Why do some of us remain happy despite repeated setbacks and losses? Several decades ago, psychologists began to research these questions hoping to not only define the personality characteristics behind psychological resilience but to teach others how to easily weather the ups and downs of life.

Their research concluded that psychological resilience could be summarized in three central attitudes, or “the three C’s”:

Commitment:

We establish our belief in ourselves and in our purpose by remaining steadfastly committed to a cause, to a philosophy, or to a larger identity. Working for a greater purpose in our lives, whether it’s rocking your baby to sleep or working on the cure for cancer, can create a sense of stability and purpose that helps in healing anxiety.

Control:

Anxious people try to control everything and everyone in their lives. If they cannot control you, they may try to dump you instead. Resilient people are assertive but leave room for you to be your own person. They focus on what they can control and disregard what they cannot change. They don’t sweat the small stuff, and they stay anchored in the moment and less reactive to life’s frustrations.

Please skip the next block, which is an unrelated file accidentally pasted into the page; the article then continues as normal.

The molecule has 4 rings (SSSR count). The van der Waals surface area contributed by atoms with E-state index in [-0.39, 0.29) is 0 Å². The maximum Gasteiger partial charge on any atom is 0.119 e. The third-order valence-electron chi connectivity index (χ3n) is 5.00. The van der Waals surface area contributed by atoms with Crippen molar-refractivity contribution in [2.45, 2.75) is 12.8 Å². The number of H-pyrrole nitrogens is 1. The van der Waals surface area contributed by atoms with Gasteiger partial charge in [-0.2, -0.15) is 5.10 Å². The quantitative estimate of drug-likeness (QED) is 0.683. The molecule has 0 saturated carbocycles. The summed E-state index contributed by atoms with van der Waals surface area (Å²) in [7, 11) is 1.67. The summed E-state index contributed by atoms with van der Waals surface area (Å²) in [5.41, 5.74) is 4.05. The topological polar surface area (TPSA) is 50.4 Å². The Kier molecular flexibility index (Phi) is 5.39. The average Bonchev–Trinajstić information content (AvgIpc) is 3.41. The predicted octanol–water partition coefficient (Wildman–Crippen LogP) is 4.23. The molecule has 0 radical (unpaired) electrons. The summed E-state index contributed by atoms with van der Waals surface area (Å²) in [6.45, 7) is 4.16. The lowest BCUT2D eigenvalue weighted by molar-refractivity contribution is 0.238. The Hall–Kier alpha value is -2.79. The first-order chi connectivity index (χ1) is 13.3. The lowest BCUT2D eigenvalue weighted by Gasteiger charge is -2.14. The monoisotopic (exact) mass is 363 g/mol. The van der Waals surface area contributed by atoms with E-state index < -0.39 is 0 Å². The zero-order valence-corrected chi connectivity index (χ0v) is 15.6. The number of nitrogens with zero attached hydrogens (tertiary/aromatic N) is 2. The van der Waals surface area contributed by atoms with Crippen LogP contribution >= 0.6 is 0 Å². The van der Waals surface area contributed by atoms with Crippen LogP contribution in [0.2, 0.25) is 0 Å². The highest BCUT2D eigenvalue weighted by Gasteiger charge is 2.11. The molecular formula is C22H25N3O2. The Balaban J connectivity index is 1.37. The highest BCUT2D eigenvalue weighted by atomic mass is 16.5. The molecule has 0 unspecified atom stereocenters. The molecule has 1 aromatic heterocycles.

Challenge:

Resilient people view change as an opportunity instead of a burden. While change can leave a lot of uncertainty and room for anxiety, they look for ways to turn it to their advantage. They choose to engage life with joy and creativity. In the end, this belief system fortifies their hope and optimism that the best is yet to come.

Sources:

"Resilience at Work: How to Succeed No Matter What Life Throws at You" by Salvatore Maddi, Ph.D.

"The Hardy Executive: Health Under Stress" by Salvatore Maddi, Ph.D. and Suzanne Kobasa, Ph.D.

OCD - Living With Obsessive-Compulsive Disorder - By Chris Gearing

Wednesday, June 26, 2013

Watch Dr. Sylvia Gearing describe what it's like living with OCD and some signs that you may have OCD - click here.